In recent interview with MarTech I mentioned that I felt creativity was being marginalized in a world so utterly besotted with data and automation. The result, I feared, was that the skills of marketing graduates coming into the sector were becoming unbalanced, with too little emphasis placed on the creative elements that make marketing such a special career choice. It’s a topic that I thought worth expanding on.
Is creativity becoming marginalized?
Let me utterly clear. The two (creativity and automation) are not mutually exclusive. Automation is powering an immense improvement in the way we work. It not only delivers immense scale, but it should be allowing marketers to spend more time focusing on the creative aspects of their jobs!
But looking around the B2B marketing world, I see signs that we’re building a creative vacuum where marketers are starting to fear experimentation – relying not on their empathy, or experience, but on data.
In principle that’s no bad thing. Marketing is awash with deep-rooted, and often wrong, assumptions that should be challenged. But for all the rhetoric around data (which is ultimately the fuel that powers AI and automation), the reality is that many marketers are relying solely on lagging indicators.
“Let’s be honest, when most marketers talk about their data-driven programs they’re talking about basing decisions on static, historical data sets.”
Sure, the future is robustly set in a world where machine-learning capabilities start to divulge leading indicators that invoke a new sense of exploration and experimentation, but let’s be honest – when most marketers talk about their data-driven programs they’re talking about basing decisions on static, historical data sets. It’s at this stage that at best, decision making starts to become marginalized in favor of continual, systematic tweaks to a process, and at worst simply amplifies and repeats the same mistakes.
Worryingly, much of the issue is perpetuated by our industry’s own navel-gazing and hyperbole; the hype-machine is in over-drive right now. As marketers we can’t help but hype ourselves up into a frenzy. It’s dangerous, it devalues creativity and independent thought, and potentially puts truly creative people off from entering the industry.
Hire for success
Of course, anyone coming into the industry would be foolish not to understand the place of AI and automation in the modern marketing team. But they also need to understand how it fits into a wider skill set. Knowledge of current automation and marketing technology tools is a prerequisite question whenever I interview candidates. But, what I’m really looking for is that creative spark behind the eyes that shows that the candidate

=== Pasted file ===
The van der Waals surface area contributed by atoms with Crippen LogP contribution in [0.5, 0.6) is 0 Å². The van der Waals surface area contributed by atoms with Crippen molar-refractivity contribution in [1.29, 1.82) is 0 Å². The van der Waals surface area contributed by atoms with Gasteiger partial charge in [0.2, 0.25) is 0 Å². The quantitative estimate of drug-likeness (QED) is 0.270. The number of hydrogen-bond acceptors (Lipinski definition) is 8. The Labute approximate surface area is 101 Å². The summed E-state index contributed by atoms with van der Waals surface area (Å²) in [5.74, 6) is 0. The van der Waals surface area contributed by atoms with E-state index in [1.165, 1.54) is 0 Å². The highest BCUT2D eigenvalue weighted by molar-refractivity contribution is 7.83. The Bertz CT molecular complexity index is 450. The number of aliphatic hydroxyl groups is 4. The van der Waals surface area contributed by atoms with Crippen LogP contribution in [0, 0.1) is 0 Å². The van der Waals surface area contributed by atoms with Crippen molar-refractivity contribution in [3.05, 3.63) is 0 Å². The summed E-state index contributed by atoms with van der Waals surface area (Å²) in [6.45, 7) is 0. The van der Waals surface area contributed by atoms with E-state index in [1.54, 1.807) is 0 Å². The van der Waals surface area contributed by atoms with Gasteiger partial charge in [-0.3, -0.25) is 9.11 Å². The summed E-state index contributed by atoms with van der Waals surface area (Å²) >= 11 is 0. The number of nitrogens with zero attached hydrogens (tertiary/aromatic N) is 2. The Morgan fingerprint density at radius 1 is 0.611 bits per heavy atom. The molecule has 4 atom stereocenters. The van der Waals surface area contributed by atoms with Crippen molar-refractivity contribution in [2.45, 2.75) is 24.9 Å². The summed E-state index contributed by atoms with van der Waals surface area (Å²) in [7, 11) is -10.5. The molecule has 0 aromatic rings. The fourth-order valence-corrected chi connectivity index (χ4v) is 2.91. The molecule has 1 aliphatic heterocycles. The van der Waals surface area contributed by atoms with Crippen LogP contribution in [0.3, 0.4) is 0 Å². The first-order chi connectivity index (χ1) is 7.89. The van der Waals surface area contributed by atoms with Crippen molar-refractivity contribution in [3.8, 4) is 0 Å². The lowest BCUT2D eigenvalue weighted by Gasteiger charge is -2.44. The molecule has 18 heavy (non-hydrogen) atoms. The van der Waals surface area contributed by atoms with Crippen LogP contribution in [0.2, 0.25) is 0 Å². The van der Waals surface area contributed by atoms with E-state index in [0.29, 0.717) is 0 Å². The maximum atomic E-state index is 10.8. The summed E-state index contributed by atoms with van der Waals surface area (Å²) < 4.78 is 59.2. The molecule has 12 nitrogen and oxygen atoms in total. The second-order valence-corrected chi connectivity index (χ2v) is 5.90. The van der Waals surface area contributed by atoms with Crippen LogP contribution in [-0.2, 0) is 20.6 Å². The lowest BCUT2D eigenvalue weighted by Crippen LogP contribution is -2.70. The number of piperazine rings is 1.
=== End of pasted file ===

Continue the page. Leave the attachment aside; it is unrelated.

understands the importance of independent thought (outside of the data), and that marketing is first and foremost about empathy, and understanding the customer journey at every stage. Technology should be amplifying that skillset – not driving it. Combine creativity, data literacy, channel skills and you have a winning marketing professional.
“Decision making risks becoming marginalized in favor of continual, systematic tweaks.”
There has always been a dichotomy between the rational and the creative. Marketing’s “dark ages” in the 80’s-90’s saw the industry being lamented as a business cost, not as a revenue generator. If you were in marketing, you were a “creative”, not a “business person”. Fortunately, we are now more enlightened. Marketing has got better at using data to prove its value. At the same time, the buyer journey has changed so significantly that buyers now spend 70% of the journey making decisions based on direct and indirect marketing channels, rather than directly with the sales function.
Marginalizing the creative elements of marketing risks resurrecting and perpetuating this dichotomy. Marketing people are business people, and they are creative. After all, marketing is a holistic function that spans many parts of an organization, and not a zero-sum game of data. We will always require people to think creatively about a brand’s role in the world and how we should be connecting with buyers. In short, even in an increasingly automated industry, it’s still about empathy and human imagination.